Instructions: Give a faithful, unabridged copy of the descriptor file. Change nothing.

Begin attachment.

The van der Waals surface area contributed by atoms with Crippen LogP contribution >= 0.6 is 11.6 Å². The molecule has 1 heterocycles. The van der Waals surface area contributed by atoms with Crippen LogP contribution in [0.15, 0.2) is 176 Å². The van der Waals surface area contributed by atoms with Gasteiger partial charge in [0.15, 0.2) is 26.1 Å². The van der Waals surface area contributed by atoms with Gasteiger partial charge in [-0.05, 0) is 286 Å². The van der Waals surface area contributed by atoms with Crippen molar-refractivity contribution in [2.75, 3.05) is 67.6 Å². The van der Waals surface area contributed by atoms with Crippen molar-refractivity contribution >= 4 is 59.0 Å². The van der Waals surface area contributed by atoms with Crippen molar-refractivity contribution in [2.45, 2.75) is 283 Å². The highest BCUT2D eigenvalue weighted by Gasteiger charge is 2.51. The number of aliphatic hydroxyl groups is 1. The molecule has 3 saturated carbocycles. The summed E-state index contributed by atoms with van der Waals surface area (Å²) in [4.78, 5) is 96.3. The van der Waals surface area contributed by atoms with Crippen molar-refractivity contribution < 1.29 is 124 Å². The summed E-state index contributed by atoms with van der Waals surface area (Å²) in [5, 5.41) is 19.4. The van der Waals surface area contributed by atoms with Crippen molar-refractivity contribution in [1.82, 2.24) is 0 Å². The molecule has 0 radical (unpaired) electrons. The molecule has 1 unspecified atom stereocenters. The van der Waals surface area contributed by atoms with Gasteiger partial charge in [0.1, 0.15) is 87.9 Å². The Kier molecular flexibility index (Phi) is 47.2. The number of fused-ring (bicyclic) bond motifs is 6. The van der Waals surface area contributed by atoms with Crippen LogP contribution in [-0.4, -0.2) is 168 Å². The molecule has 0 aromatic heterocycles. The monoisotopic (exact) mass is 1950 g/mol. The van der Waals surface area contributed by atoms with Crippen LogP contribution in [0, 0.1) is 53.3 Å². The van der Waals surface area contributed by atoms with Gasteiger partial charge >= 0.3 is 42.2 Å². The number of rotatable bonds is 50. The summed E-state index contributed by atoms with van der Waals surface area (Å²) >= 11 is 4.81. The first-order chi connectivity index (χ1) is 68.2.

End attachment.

The van der Waals surface area contributed by atoms with Crippen LogP contribution >= 0.6 is 11.6 Å². The molecule has 1 heterocycles. The van der Waals surface area contributed by atoms with Crippen LogP contribution in [0.15, 0.2) is 176 Å². The van der Waals surface area contributed by atoms with Gasteiger partial charge in [0.15, 0.2) is 26.1 Å². The van der Waals surface area contributed by atoms with Gasteiger partial charge in [-0.05, 0) is 286 Å². The van der Waals surface area contributed by atoms with Crippen molar-refractivity contribution in [2.75, 3.05) is 67.6 Å². The van der Waals surface area contributed by atoms with Crippen molar-refractivity contribution >= 4 is 59.0 Å². The van der Waals surface area contributed by atoms with Crippen molar-refractivity contribution in [2.45, 2.75) is 283 Å². The highest BCUT2D eigenvalue weighted by Gasteiger charge is 2.51. The number of aliphatic hydroxyl groups is 1. The molecule has 3 saturated carbocycles. The summed E-state index contributed by atoms with van der Waals surface area (Å²) in [4.78, 5) is 96.3. The van der Waals surface area contributed by atoms with Crippen molar-refractivity contribution < 1.29 is 124 Å². The summed E-state index contributed by atoms with van der Waals surface area (Å²) in [5, 5.41) is 19.4. The van der Waals surface area contributed by atoms with Crippen molar-refractivity contribution in [1.82, 2.24) is 0 Å². The molecule has 0 radical (unpaired) electrons. The molecule has 1 unspecified atom stereocenters. The van der Waals surface area contributed by atoms with Gasteiger partial charge in [0.1, 0.15) is 87.9 Å². The Kier molecular flexibility index (Phi) is 47.2. The number of fused-ring (bicyclic) bond motifs is 6. The van der Waals surface area contributed by atoms with Crippen LogP contribution in [-0.4, -0.2) is 168 Å². The molecule has 0 aromatic heterocycles. The monoisotopic (exact) mass is 1950 g/mol. The van der Waals surface area contributed by atoms with Crippen LogP contribution in [0, 0.1) is 53.3 Å². The van der Waals surface area contributed by atoms with Gasteiger partial charge >= 0.3 is 42.2 Å². The number of rotatable bonds is 50. The summed E-state index contributed by atoms with van der Waals surface area (Å²) >= 11 is 4.81. The first-order chi connectivity index (χ1) is 68.2.